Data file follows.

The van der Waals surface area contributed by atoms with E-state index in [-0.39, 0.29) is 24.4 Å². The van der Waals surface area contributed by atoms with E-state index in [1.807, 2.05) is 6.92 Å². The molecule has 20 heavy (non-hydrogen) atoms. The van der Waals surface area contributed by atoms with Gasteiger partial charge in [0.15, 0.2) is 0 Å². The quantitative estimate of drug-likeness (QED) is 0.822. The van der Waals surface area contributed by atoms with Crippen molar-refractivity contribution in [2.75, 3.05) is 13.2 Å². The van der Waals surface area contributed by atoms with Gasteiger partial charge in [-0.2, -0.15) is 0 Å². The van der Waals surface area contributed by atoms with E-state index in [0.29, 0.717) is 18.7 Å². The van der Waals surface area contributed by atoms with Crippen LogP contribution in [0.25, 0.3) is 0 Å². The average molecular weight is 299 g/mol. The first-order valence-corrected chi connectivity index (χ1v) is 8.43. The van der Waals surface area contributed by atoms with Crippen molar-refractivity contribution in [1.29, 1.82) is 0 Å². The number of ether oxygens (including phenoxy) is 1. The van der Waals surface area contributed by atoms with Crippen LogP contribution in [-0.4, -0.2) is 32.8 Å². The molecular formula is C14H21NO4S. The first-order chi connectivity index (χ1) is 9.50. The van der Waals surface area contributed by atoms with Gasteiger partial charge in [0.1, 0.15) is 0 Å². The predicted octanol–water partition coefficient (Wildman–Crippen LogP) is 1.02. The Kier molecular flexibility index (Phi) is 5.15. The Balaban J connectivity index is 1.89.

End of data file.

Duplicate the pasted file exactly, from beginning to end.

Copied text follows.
The van der Waals surface area contributed by atoms with E-state index in [-0.39, 0.29) is 24.4 Å². The van der Waals surface area contributed by atoms with E-state index in [1.807, 2.05) is 6.92 Å². The molecule has 20 heavy (non-hydrogen) atoms. The van der Waals surface area contributed by atoms with Gasteiger partial charge in [0.15, 0.2) is 0 Å². The quantitative estimate of drug-likeness (QED) is 0.822. The van der Waals surface area contributed by atoms with Crippen molar-refractivity contribution in [2.75, 3.05) is 13.2 Å². The van der Waals surface area contributed by atoms with Gasteiger partial charge in [-0.2, -0.15) is 0 Å². The van der Waals surface area contributed by atoms with E-state index in [0.29, 0.717) is 18.7 Å². The van der Waals surface area contributed by atoms with Crippen LogP contribution in [0.25, 0.3) is 0 Å². The average molecular weight is 299 g/mol. The first-order valence-corrected chi connectivity index (χ1v) is 8.43. The van der Waals surface area contributed by atoms with Crippen molar-refractivity contribution in [1.29, 1.82) is 0 Å². The number of ether oxygens (including phenoxy) is 1. The van der Waals surface area contributed by atoms with Crippen LogP contribution in [-0.4, -0.2) is 32.8 Å². The molecular formula is C14H21NO4S. The first-order chi connectivity index (χ1) is 9.50. The van der Waals surface area contributed by atoms with Gasteiger partial charge in [0.1, 0.15) is 0 Å². The predicted octanol–water partition coefficient (Wildman–Crippen LogP) is 1.02. The Kier molecular flexibility index (Phi) is 5.15. The Balaban J connectivity index is 1.89.